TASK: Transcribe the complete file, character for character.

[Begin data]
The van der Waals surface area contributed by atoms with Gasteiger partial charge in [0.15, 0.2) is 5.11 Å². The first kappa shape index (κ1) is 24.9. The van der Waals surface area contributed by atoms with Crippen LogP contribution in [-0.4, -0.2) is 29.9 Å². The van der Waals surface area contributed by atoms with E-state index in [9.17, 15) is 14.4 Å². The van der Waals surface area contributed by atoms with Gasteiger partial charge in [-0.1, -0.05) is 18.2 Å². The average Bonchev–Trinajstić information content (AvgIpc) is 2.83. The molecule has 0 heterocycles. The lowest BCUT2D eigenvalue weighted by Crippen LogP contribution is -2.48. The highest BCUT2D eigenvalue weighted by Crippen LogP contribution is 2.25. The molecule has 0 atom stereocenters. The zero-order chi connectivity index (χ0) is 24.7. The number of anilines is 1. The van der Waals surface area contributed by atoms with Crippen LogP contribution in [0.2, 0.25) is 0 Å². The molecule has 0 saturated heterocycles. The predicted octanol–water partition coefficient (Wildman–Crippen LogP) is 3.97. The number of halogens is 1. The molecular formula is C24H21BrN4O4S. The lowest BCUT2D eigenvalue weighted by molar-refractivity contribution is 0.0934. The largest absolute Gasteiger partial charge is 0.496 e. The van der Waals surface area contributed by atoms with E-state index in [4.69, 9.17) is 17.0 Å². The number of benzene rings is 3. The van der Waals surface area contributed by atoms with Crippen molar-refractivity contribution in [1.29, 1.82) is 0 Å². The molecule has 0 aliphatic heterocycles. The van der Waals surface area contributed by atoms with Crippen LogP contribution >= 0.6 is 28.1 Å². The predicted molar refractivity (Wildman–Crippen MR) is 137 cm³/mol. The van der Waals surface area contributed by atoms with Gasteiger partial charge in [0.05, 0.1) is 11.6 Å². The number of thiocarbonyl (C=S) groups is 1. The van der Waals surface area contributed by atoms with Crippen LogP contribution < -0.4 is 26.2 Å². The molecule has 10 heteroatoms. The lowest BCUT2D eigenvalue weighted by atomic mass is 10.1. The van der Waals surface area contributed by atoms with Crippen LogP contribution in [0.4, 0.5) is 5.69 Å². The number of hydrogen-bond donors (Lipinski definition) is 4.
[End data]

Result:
The van der Waals surface area contributed by atoms with Gasteiger partial charge in [0.15, 0.2) is 5.11 Å². The first kappa shape index (κ1) is 24.9. The van der Waals surface area contributed by atoms with Crippen LogP contribution in [-0.4, -0.2) is 29.9 Å². The van der Waals surface area contributed by atoms with E-state index in [9.17, 15) is 14.4 Å². The van der Waals surface area contributed by atoms with Gasteiger partial charge in [-0.1, -0.05) is 18.2 Å². The average Bonchev–Trinajstić information content (AvgIpc) is 2.83. The molecule has 0 heterocycles. The lowest BCUT2D eigenvalue weighted by Crippen LogP contribution is -2.48. The highest BCUT2D eigenvalue weighted by Crippen LogP contribution is 2.25. The molecule has 0 atom stereocenters. The zero-order chi connectivity index (χ0) is 24.7. The number of anilines is 1. The van der Waals surface area contributed by atoms with Crippen LogP contribution in [0.2, 0.25) is 0 Å². The molecule has 0 saturated heterocycles. The predicted octanol–water partition coefficient (Wildman–Crippen LogP) is 3.97. The number of halogens is 1. The molecular formula is C24H21BrN4O4S. The lowest BCUT2D eigenvalue weighted by molar-refractivity contribution is 0.0934. The largest absolute Gasteiger partial charge is 0.496 e. The van der Waals surface area contributed by atoms with E-state index in [4.69, 9.17) is 17.0 Å². The number of benzene rings is 3. The van der Waals surface area contributed by atoms with Crippen molar-refractivity contribution in [1.29, 1.82) is 0 Å². The molecule has 0 aliphatic heterocycles. The van der Waals surface area contributed by atoms with Crippen LogP contribution >= 0.6 is 28.1 Å². The predicted molar refractivity (Wildman–Crippen MR) is 137 cm³/mol. The van der Waals surface area contributed by atoms with Gasteiger partial charge in [0.05, 0.1) is 11.6 Å². The number of thiocarbonyl (C=S) groups is 1. The van der Waals surface area contributed by atoms with Crippen LogP contribution < -0.4 is 26.2 Å². The molecule has 10 heteroatoms. The lowest BCUT2D eigenvalue weighted by atomic mass is 10.1. The van der Waals surface area contributed by atoms with Crippen LogP contribution in [0.4, 0.5) is 5.69 Å². The number of hydrogen-bond donors (Lipinski definition) is 4.